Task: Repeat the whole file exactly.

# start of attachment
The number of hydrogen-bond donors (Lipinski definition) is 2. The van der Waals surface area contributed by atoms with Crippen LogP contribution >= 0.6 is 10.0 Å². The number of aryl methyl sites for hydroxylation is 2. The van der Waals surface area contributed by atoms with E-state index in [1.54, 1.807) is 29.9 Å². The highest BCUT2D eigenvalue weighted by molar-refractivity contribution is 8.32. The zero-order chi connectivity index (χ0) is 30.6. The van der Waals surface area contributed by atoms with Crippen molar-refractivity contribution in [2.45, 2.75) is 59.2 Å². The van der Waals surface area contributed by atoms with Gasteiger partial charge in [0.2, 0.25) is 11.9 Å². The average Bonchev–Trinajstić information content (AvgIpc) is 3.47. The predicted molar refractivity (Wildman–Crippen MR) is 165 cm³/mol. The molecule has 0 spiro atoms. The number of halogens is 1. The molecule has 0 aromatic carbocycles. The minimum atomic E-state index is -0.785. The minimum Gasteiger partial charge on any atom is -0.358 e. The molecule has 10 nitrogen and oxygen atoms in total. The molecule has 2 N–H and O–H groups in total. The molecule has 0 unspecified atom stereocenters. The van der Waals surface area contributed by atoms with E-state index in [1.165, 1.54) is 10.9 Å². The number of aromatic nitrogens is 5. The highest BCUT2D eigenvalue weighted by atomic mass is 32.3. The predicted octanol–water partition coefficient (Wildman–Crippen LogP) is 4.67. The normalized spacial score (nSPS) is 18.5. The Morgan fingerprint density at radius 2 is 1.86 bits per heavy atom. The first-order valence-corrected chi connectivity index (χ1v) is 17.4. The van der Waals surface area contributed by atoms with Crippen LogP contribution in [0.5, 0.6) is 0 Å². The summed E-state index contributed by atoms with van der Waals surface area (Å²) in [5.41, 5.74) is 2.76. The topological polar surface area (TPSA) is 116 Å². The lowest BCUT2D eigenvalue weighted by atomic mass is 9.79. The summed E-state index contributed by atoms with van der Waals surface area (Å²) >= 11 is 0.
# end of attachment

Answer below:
The number of hydrogen-bond donors (Lipinski definition) is 2. The van der Waals surface area contributed by atoms with Crippen LogP contribution >= 0.6 is 10.0 Å². The number of aryl methyl sites for hydroxylation is 2. The van der Waals surface area contributed by atoms with E-state index in [1.54, 1.807) is 29.9 Å². The highest BCUT2D eigenvalue weighted by molar-refractivity contribution is 8.32. The zero-order chi connectivity index (χ0) is 30.6. The van der Waals surface area contributed by atoms with Crippen molar-refractivity contribution in [2.45, 2.75) is 59.2 Å². The van der Waals surface area contributed by atoms with Gasteiger partial charge in [0.2, 0.25) is 11.9 Å². The average Bonchev–Trinajstić information content (AvgIpc) is 3.47. The predicted molar refractivity (Wildman–Crippen MR) is 165 cm³/mol. The molecule has 0 spiro atoms. The number of halogens is 1. The molecule has 0 aromatic carbocycles. The minimum atomic E-state index is -0.785. The minimum Gasteiger partial charge on any atom is -0.358 e. The molecule has 10 nitrogen and oxygen atoms in total. The molecule has 2 N–H and O–H groups in total. The molecule has 0 unspecified atom stereocenters. The van der Waals surface area contributed by atoms with E-state index in [1.165, 1.54) is 10.9 Å². The number of aromatic nitrogens is 5. The highest BCUT2D eigenvalue weighted by atomic mass is 32.3. The predicted octanol–water partition coefficient (Wildman–Crippen LogP) is 4.67. The normalized spacial score (nSPS) is 18.5. The Morgan fingerprint density at radius 2 is 1.86 bits per heavy atom. The first-order valence-corrected chi connectivity index (χ1v) is 17.4. The van der Waals surface area contributed by atoms with Crippen LogP contribution in [0.5, 0.6) is 0 Å². The summed E-state index contributed by atoms with van der Waals surface area (Å²) in [5.41, 5.74) is 2.76. The topological polar surface area (TPSA) is 116 Å². The lowest BCUT2D eigenvalue weighted by atomic mass is 9.79. The summed E-state index contributed by atoms with van der Waals surface area (Å²) >= 11 is 0.